A recent car accident in St. Joseph raises some interesting questions about so-called “faultless crashes.”
Driver’s Medical Emergency Causes Crash: Two Homes Severely Damaged
The incident happened last Thursday morning, October 15, 2020.
According to the initial reports, police believe that the driver had a medical emergency while behind the wheel. The car left Faraon Street and slammed into a building on North Ryans Way.
No one inside the building was hurt. However, the crash caused structural damage to the building, which houses four condominiums. St. Joseph city officials condemned two of the homes in the building.
The driver had to be pulled from the vehicle and was brought to the hospital. It is unclear what the medical emergency was.
Who Pays for a Faultless Crash?
Generally, the person who causes a car accident will be held liable for the damages. This is true, even if the driver only caused the crash through their negligence.
However, there are some situations where no one was acting negligently. One example is if a driver is abiding by all of the rules of the road, but hits a deer. These are often referred to as faultless crashes.
Because no one was technically at fault, no one is liable for the accident. This means that everyone has to cover their own losses. For the vast majority of victims, their insurance coverage will step in and cover the costs of their recovery.
In this case, the driver’s auto insurance would cover the damage to their car. If the people living in the two homes that were condemned were the owners, their homeowner’s insurance would cover the costs of repairing the damage, as well as some of their living expenses, in the meantime. If they rented the condos, their renter’s insurance would cover these interim living expenses and any damage to their personal belongings from the crash.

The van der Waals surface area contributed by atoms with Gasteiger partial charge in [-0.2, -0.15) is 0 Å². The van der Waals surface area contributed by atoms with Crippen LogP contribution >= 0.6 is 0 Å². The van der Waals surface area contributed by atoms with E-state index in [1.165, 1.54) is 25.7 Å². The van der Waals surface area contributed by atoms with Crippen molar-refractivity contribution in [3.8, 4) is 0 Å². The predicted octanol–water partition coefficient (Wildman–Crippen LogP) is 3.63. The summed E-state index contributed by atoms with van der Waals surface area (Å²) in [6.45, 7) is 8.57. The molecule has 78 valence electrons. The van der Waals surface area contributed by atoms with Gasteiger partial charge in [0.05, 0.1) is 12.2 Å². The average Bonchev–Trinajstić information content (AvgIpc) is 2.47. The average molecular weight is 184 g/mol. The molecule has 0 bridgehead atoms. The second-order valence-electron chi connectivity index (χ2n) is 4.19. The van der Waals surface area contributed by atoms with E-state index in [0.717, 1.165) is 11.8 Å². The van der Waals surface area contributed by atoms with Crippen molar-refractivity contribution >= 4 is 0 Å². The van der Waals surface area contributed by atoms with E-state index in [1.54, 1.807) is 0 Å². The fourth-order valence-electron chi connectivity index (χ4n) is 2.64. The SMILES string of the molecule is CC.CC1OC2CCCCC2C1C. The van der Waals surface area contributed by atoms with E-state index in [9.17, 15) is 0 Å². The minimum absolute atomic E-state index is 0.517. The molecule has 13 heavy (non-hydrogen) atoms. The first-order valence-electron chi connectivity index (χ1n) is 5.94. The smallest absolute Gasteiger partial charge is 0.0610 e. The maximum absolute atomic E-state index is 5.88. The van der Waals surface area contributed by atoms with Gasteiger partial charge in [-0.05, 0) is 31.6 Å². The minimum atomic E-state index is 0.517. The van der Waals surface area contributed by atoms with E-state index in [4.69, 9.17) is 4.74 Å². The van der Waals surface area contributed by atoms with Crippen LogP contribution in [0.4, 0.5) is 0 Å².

Accidents Have to Be Truly Faultless
However, accidents have to be really faultless for this to be the case. Some crashes appear to be faultless, but were really caused by someone’s negligence.
For example, in this case, if it comes to light that the driver knew of a preexisting medical condition that made driving unsafe, or if they had been told by a doctor to stay off the road, the very act of driving would be negligent. This would make them liable for the crash.
St. Joseph Car Accident Lawyers at the Smith Law Office
If you have been hurt in a car accident in St. Joseph, Springfield, or Kansas City, a skilled personal injury attorney like those at the Smith Law Office can help you recover the compensation that you need and deserve. This is especially important when the accident appears to be faultless and your insurance company is refusing to fully compensate your losses.
Reach out to the Smith Law Office by calling them at (816) 875-9373 or by contacting them online.